As part of my internship at Amped Innovation, I conducted life cycle testing. This test simulates extended use of a solar home system by running the system’s battery pack up and down repeatedly. During this test, a battery capacity measurement calculated by an internal clock on the solar home system is printed at the end of each charge cycle. After testing the systems for a few months, we found a surprise in the data. A drastic decrease in battery capacity was observed.
With this problem unresolved, I was tasked with creating a data logger to better understand what exactly was going wrong. I decided that temperature, battery capacity, and individual cell voltages would be the most relevant data to understanding this mystery. The next decision was deciding what hardware to base the project off.
I decided to go with a Raspberry Pi 4 to enable live plotting and to give me experience with a new platform as I’d never programmed on a Linux device. For data collection, I went with a 1-Wire DS18B20 temperature probe, a UART cable to read the serial printouts, and a MCP3008 ADC (analog-to-digital converter) to read the cell voltages.
After prototyping the circuit on a breadboard (Figure 1), I created a Python script to save the data to a CSV file and draw real time plots using Matplotlib.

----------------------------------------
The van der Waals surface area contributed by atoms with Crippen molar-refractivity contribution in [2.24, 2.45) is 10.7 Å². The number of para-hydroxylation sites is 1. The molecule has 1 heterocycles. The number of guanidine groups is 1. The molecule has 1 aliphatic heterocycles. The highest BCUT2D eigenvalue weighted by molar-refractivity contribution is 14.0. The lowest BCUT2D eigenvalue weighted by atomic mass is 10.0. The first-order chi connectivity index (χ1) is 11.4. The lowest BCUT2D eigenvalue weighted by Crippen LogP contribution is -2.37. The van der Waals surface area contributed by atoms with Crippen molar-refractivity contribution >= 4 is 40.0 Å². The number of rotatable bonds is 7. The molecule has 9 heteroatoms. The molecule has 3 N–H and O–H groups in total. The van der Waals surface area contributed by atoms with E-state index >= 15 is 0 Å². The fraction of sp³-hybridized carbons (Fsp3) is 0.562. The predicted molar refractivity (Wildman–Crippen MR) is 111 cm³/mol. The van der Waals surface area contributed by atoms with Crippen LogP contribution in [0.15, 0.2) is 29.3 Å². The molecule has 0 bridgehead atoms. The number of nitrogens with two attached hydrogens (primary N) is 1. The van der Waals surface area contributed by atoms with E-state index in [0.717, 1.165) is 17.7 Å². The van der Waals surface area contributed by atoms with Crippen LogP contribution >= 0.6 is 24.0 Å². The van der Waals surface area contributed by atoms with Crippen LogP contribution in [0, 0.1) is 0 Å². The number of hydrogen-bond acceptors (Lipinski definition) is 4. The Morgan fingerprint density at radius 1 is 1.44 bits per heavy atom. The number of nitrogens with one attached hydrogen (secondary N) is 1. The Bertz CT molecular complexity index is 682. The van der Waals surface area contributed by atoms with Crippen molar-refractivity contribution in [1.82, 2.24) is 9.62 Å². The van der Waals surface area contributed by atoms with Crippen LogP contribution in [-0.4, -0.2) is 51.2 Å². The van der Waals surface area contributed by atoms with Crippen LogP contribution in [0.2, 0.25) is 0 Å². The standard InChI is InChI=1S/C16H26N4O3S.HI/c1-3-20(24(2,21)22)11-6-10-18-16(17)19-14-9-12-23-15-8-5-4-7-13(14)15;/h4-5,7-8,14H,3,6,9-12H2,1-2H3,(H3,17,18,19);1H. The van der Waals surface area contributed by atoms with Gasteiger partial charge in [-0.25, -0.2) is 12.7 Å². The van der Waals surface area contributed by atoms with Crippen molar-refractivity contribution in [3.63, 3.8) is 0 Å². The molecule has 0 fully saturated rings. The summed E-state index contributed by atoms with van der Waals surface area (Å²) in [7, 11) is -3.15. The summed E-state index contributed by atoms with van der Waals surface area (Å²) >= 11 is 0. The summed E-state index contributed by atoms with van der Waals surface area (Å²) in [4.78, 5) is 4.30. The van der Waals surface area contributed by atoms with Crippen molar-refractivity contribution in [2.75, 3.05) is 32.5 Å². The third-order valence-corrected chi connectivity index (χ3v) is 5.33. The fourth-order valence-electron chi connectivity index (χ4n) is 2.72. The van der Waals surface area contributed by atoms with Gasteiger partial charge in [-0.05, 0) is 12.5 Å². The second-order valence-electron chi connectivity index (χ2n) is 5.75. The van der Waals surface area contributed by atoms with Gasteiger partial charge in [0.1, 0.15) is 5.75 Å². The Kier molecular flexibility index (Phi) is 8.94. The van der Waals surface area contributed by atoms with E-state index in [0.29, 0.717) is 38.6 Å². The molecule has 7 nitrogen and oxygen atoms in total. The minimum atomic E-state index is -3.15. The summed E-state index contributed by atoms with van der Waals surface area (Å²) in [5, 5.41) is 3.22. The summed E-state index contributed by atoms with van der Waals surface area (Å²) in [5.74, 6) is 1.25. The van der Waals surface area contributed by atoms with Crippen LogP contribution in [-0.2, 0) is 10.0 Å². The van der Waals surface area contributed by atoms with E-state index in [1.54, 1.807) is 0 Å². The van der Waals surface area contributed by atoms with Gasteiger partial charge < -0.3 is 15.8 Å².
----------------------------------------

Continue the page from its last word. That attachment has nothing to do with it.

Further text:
FIGURE 1. Prototype breadboarded circuit.
This live plotting is a useful feature as our life cycling tests take place over a period of months. I programmed with ease-of-use and user configurability in mind, as I knew this data logger would be utilized by people who were unfamiliar with the tool and had use cases I couldn’t anticipate.
The data logger is configured by the user in the main.py file. Here, the user specifies settings including sample rates, which data input types to log, which ADC channels to read, what ratio is being used on the ADC’s voltage dividers, serial input location, baud rate, and the file path to save the CSV at (Figure 2).
FIGURE 2. Python file structure.
While collecting data, I noticed significant noise in the voltage readings. Using an oscilloscope, I traced this issue to inconsistencies in the 5V power produced by the Raspberry Pi that was used as a reference voltage on the ADC. This was resolved by using a voltage regulator to produce the 5V reference line.
With some noise remaining in my battery pack cell voltage readings, I created an averaging algorithm. The best scheme I found was to take multiple voltage readings, trim off the outliers, and then take the mean of the remaining values. Altogether, a 70% reduction in noise on the reported voltage values was seen (Figure 3).
FIGURE 3. The data logger in action collecting data from a solar home system.